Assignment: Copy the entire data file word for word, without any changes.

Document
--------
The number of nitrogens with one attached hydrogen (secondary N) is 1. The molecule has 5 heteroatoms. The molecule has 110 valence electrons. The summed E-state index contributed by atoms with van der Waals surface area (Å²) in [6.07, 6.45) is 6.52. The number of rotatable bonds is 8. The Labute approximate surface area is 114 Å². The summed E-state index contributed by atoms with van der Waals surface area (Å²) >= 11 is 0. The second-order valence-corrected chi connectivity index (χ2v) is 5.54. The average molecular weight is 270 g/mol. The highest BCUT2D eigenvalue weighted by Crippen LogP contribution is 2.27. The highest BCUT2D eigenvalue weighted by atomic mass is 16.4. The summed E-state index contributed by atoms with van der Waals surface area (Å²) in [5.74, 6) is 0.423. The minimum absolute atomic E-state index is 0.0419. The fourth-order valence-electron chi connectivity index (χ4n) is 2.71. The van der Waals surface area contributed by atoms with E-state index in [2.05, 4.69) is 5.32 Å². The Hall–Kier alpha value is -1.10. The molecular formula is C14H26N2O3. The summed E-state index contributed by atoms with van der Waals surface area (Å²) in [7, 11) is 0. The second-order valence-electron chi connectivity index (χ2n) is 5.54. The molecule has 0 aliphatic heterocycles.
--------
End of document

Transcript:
The number of nitrogens with one attached hydrogen (secondary N) is 1. The molecule has 5 heteroatoms. The molecule has 110 valence electrons. The summed E-state index contributed by atoms with van der Waals surface area (Å²) in [6.07, 6.45) is 6.52. The number of rotatable bonds is 8. The Labute approximate surface area is 114 Å². The summed E-state index contributed by atoms with van der Waals surface area (Å²) >= 11 is 0. The second-order valence-corrected chi connectivity index (χ2v) is 5.54. The average molecular weight is 270 g/mol. The highest BCUT2D eigenvalue weighted by Crippen LogP contribution is 2.27. The highest BCUT2D eigenvalue weighted by atomic mass is 16.4. The summed E-state index contributed by atoms with van der Waals surface area (Å²) in [5.74, 6) is 0.423. The minimum absolute atomic E-state index is 0.0419. The fourth-order valence-electron chi connectivity index (χ4n) is 2.71. The van der Waals surface area contributed by atoms with E-state index in [2.05, 4.69) is 5.32 Å². The Hall–Kier alpha value is -1.10. The molecular formula is C14H26N2O3. The summed E-state index contributed by atoms with van der Waals surface area (Å²) in [7, 11) is 0. The second-order valence-electron chi connectivity index (χ2n) is 5.54. The molecule has 0 aliphatic heterocycles.